The recipe I used was from CookWise by Shirley O. Corriher, just to give a new technique a shot. The idea is to cut the butter with some of the flour to begin with, to evenly coat the fat and create more flakes. She warned that folding these too tight to make croissants would make it hard to cook the middles. I rolled them loosely as I dared, but they were still difficult to cook through. So roll them very, very loosely.
2 1/4 tsp active dry yeast (or 1 package)
3 Tbsp sugar
1 cup warm whole milk (@ 100-110 degrees)
1 3/4 cup bread flour
1/4 cup all purpose flour
1 tsp salt
1 Tbsp brown sugar
2 Tbsp heavy cream
1 Tbsp vegetable oil
3 sticks butter, cold, cut into 1/2″ cubes
1 1/2 cups bread flour
Add yeast, sugar, and milk together. Set aside for five minutes. If it is not foaming, your yeast is dead. Get some new yeast and start over. If foaming, add yeast mixture to 1 3/4 cup bread flour, all purpose flour, salt, brown sugar, and cream in a stand mixer and beat on medium for two minutes. It will be gloppy.
It’s ok. You need underdeveloped gluten because you will develop the gluten rolling it out. Put gloppy mess in a bowl coated with 1 tablespoon of vegetable oil. Turn it over so the oil coats. Set it to the side to rise for 45 minutes.
Meanwhile, toss together the cubed butter and 1 1/2 cups bread flour.
Roll over it with a rolling pin. A fair amount of pressure will be needed as the butter is cold. Scrape together. Roll over it. If your butter is sticking to your pin, it’s ok, just push it off as best you can. Scrape together mixture. Roll over it a third time.
Put the whole weird mess in a bowl and put that in the freezer for 10 minutes. Do this 3 more times, giving the mixture 10 minutes rest in the freezer each time. If the butter melts, then you won’t get layers. If the butter starts to get soft at any time, just pop it back in the freezer, and wait 10 minutes to finish that session of rolling. Once finished, it should look like paint chips. I think I was a little overzealous and went past that point.
It still turned out alright, but you should probably stop at “paint peeling from a wall stage”. Cover the mixture and put it back in the freezer. An easier way to get this accomplished just occurred to me, but let me try it out first. I’ll keep you posted.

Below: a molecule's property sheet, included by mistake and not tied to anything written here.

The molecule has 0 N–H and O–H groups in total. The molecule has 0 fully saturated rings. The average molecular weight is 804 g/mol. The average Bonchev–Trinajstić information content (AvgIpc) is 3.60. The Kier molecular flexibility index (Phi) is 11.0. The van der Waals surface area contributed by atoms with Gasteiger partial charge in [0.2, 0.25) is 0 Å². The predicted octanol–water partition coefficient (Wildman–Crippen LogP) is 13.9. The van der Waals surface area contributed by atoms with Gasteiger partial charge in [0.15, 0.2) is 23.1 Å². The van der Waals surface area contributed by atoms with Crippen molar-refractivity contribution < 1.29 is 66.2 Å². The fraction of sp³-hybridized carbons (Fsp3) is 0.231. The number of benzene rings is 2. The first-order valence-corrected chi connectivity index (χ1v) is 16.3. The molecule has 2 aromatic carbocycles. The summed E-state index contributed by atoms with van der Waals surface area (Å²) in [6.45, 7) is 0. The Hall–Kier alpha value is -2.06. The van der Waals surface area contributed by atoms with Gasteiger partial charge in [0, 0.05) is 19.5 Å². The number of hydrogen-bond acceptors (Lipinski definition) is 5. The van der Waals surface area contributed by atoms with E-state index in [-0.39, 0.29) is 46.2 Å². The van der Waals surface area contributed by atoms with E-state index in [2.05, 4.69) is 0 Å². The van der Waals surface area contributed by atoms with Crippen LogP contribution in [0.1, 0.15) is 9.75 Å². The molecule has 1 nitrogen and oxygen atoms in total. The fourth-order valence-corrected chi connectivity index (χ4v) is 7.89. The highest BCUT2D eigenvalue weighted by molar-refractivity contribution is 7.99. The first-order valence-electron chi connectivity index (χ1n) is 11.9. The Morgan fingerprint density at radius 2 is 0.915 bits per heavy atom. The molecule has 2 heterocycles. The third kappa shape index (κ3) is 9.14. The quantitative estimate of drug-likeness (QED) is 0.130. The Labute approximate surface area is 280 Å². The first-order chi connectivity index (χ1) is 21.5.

Your dough should be ready to punch down. Press into the center. Fold it like a pamphlet, right and left towards middle. Fold the bottom half towards the center. Stick it in the fridge for an hour. After an hour roll it out as large as you can without tearing it. Mine was slightly larger than a half sheet pan at this point. Cover it with plastic wrap and let it rest for 10 minutes. Try rolling it a little larger. Be careful not to tear it. Like I did. It’s ok. It’s patchable.
Put 3/4 of the butter mixture on to the middle half of the dough. Fold the right side over the butter. Fold the left side over the butter. Put the remaining mixture on top of the dough. Fold the bottom half over. That’s a double turn.
Roll out to about 1/2″.
Do another double turn. Right to center, left to center. Bottom to top. Roll out. I did another double turn for extra flakiness, but I think I shot myself in the foot. It didn’t have the right mouthfeel. It had little flaky layers instead of long flaky layers.
Place the dough onto a baking sheet. Put in the fridge for 10 minutes, and the freezer for 10 minutes.
When the dough is cold, roll out to 1/8″ thick on a lightly floured surface. Cut the dough in half lengthwise. About every two inches, cut into triangles.
I thought mine were a bit thick, so I rolled them out once more as triangles. If desired, place chocolate, or nuts, or preserves at the long end and roll very loosely towards to pointed end.
Place seam side down on a parchment lined baking sheet. Cover loosely with plastic wrap. Place somewhere cool until risen. Should take 2-3 hours. Room temp is fine, but nothing higher. If you’re baking something in your kitchen at the time, (as I was), move them to another room.
Add 1 Tbsp water to the egg and beat. Brush evenly onto the croissants. Place in freezer for 10 minutes. Brush once more with egg wash.
Option 1 – bake right away. Start at 425 degrees for 5 minutes, drop to 325 for 20.
Option 2 – freeze until solid. Pop into a bag. Bake as you would normally, right out of the freezer.